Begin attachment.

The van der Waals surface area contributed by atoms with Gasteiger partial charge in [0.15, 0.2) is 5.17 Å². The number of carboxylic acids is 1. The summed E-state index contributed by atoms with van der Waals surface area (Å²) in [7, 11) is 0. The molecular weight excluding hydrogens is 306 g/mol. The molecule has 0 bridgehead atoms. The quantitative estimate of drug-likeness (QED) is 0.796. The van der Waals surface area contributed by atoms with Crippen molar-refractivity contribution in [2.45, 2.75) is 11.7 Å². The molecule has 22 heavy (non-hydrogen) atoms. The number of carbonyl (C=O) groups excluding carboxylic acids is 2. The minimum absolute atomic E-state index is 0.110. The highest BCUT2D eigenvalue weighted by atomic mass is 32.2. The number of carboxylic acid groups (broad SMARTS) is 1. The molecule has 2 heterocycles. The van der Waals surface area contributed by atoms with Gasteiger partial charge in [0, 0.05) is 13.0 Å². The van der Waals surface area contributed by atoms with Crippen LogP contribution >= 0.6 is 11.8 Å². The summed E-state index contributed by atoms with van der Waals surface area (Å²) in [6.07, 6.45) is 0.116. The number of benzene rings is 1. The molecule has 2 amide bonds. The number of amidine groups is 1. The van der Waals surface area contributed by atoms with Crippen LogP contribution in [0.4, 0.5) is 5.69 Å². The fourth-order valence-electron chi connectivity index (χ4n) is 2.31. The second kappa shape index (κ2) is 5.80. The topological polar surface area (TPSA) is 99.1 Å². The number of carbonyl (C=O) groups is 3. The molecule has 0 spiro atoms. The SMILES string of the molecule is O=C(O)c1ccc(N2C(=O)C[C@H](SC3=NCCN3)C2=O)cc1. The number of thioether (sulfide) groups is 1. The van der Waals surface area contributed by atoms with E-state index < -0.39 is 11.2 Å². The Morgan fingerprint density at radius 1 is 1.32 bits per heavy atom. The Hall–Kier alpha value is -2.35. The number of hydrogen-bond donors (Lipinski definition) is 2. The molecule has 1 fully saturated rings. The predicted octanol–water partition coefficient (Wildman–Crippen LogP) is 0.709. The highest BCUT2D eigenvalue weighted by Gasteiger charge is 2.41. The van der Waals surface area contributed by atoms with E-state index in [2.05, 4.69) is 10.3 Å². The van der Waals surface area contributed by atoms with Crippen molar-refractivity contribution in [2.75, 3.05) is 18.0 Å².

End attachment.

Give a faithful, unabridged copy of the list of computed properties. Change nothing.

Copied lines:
The van der Waals surface area contributed by atoms with Gasteiger partial charge in [0.15, 0.2) is 5.17 Å². The number of carboxylic acids is 1. The summed E-state index contributed by atoms with van der Waals surface area (Å²) in [7, 11) is 0. The molecular weight excluding hydrogens is 306 g/mol. The molecule has 0 bridgehead atoms. The quantitative estimate of drug-likeness (QED) is 0.796. The van der Waals surface area contributed by atoms with Crippen molar-refractivity contribution in [2.45, 2.75) is 11.7 Å². The molecule has 22 heavy (non-hydrogen) atoms. The number of carbonyl (C=O) groups excluding carboxylic acids is 2. The minimum absolute atomic E-state index is 0.110. The highest BCUT2D eigenvalue weighted by atomic mass is 32.2. The number of carboxylic acid groups (broad SMARTS) is 1. The molecule has 2 heterocycles. The van der Waals surface area contributed by atoms with Gasteiger partial charge in [0, 0.05) is 13.0 Å². The van der Waals surface area contributed by atoms with Crippen LogP contribution >= 0.6 is 11.8 Å². The summed E-state index contributed by atoms with van der Waals surface area (Å²) in [6.07, 6.45) is 0.116. The number of benzene rings is 1. The molecule has 2 amide bonds. The number of amidine groups is 1. The van der Waals surface area contributed by atoms with Crippen LogP contribution in [0.4, 0.5) is 5.69 Å². The fourth-order valence-electron chi connectivity index (χ4n) is 2.31. The second kappa shape index (κ2) is 5.80. The topological polar surface area (TPSA) is 99.1 Å². The number of carbonyl (C=O) groups is 3. The molecule has 0 spiro atoms. The SMILES string of the molecule is O=C(O)c1ccc(N2C(=O)C[C@H](SC3=NCCN3)C2=O)cc1. The number of thioether (sulfide) groups is 1. The van der Waals surface area contributed by atoms with E-state index < -0.39 is 11.2 Å². The Morgan fingerprint density at radius 1 is 1.32 bits per heavy atom. The Hall–Kier alpha value is -2.35. The number of hydrogen-bond donors (Lipinski definition) is 2. The molecule has 1 fully saturated rings. The predicted octanol–water partition coefficient (Wildman–Crippen LogP) is 0.709. The highest BCUT2D eigenvalue weighted by Gasteiger charge is 2.41. The van der Waals surface area contributed by atoms with E-state index in [2.05, 4.69) is 10.3 Å². The van der Waals surface area contributed by atoms with Crippen molar-refractivity contribution in [2.75, 3.05) is 18.0 Å².